Càrn na Marbh

Càrn na Marbh (meaning "mound" or "cairn of the dead") is a re-used Bronze Age tumulus, located in 56°35′50″N 4°03′09″W / 56.5973307°N 4.0526307°W / 56.5973307; -4.0526307Coordinates: 56°35′50″N 4°03′09″W / 56.5973307°N 4.0526307°W / 56.5973307; -4.0526307 Fortingall in Perthshire, Scotland. The mound was used in the 14th century for burying victims of the plague away from the church graveyard. [1] A stone, known as Clach a' Phlàigh, "the Plague Stone" crowns the mound and may be an original standing stone and commemorates the plague victims who were buried here in the 14th century. A tablet on the stone is inscribed with the words:

“Here lie the victims of the Great Plague of the 14th Century, taken here on a sledge drawn by a white horse led by an old woman.”

Local legend says it was the focal point of an ancient Samhain (Halloween) festival. A great fire or Samhnag was lit on top of it each year. The whole community took hands when it was blazing and danced round the mound both sunwise and anti-sunwise. [2] As the fire began to wane, some of the younger boys took burning embers from the flames and ran throughout the field with them, finally throwing them into the air and dancing over them as they lay glowing on the ground. When the last embers were showing, the boys would have a leaping competition across the remains of the fire, reminiscent of the Beltane festival. When it was finished, the young people went home and ducked for apples and practised divination. There was no Scottish tradition of 'guising', the bonfire being the absolute centre of attention until it was consumed. The Samhain celebrations here apparently came to an end in 1924.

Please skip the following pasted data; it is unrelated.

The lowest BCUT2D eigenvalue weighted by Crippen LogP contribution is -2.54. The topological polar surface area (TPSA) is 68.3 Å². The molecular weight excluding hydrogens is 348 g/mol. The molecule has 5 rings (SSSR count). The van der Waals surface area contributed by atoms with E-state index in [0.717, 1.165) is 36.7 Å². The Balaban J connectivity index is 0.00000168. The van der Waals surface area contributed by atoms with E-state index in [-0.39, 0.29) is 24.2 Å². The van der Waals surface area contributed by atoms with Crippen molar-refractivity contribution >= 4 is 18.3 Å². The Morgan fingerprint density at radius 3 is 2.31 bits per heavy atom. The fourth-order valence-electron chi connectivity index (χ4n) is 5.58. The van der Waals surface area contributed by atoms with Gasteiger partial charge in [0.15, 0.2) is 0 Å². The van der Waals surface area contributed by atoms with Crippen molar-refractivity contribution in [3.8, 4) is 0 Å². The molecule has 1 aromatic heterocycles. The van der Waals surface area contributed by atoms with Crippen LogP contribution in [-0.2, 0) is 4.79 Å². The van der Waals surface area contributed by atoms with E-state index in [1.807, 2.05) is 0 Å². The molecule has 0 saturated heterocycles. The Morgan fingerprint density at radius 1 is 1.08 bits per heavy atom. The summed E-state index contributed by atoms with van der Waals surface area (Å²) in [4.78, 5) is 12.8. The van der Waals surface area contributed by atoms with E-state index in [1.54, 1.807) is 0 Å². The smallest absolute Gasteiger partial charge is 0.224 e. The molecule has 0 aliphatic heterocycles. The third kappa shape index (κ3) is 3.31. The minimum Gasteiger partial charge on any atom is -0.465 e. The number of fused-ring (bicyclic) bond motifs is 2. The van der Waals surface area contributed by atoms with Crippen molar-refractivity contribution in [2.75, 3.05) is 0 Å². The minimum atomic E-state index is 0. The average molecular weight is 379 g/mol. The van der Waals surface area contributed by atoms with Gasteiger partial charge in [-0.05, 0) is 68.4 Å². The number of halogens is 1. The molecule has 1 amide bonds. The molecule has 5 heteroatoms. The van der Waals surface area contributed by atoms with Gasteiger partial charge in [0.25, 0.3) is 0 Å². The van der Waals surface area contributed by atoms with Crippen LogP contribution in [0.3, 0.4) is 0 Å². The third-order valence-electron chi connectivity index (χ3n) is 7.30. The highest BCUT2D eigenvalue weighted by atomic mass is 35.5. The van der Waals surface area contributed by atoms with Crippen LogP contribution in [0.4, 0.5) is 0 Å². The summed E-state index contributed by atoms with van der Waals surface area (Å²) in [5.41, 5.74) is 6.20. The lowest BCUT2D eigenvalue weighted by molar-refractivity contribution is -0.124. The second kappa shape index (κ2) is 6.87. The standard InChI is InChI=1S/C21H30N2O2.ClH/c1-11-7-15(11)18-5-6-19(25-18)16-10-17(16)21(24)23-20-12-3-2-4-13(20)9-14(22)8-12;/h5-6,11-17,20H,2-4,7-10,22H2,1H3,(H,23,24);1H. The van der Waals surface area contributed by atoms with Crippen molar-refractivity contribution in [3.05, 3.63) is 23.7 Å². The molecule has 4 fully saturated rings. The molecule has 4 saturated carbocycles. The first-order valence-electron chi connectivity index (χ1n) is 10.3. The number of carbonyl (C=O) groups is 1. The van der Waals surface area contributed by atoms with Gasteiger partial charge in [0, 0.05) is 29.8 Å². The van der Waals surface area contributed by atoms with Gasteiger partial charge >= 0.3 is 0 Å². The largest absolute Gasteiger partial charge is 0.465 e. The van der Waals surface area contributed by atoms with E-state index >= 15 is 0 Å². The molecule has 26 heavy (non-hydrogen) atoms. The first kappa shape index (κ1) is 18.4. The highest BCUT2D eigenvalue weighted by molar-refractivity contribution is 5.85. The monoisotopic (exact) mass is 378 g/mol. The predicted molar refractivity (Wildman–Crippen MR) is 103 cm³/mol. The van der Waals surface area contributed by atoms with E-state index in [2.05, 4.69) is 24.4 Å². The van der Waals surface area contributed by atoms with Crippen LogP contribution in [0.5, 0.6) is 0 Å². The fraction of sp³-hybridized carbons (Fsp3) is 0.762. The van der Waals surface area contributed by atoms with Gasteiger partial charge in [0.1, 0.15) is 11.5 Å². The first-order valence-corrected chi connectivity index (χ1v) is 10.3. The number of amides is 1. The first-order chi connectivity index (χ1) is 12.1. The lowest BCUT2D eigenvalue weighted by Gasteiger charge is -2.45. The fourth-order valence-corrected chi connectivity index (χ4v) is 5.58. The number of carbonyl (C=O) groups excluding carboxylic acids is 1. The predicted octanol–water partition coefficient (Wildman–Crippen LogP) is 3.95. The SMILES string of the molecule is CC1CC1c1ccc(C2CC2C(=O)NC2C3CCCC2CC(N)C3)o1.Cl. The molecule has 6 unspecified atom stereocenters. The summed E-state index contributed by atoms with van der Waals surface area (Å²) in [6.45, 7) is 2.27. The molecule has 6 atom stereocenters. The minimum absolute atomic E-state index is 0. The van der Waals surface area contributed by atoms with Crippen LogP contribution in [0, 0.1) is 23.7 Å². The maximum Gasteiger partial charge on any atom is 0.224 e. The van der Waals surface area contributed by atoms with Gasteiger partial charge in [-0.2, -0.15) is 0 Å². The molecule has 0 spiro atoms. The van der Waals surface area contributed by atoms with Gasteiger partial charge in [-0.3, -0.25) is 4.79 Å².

The mound of ‘Càrn na Marbh’ is located in the same village as the Fortingall Yew, [3] and the general area is famed for its Bronze Age burial mounds, and preserved standing stones. The site was Christianised during the Dark Ages, perhaps because it was already a sacred place. Place-name and archaeological evidence hint at an Iron Age cult centre at Fortingall which may have had this ancient tree as its focus.


  1. ^ Carn na Marbh - Ordnance Survey Map Reference NN741469
  2. ^ Celtic Attic: Celts facts and fiction - Feasts and Celebrations
  3. ^ "Wanted: Fat, old, gnarled trees" (28 June 2007) Telegraph.co.uk. Retrieved on 29 September 2007. "The Fortingall Yew near Callendar in Scotland - believed to be the oldest tree in the UK and possibly Europe."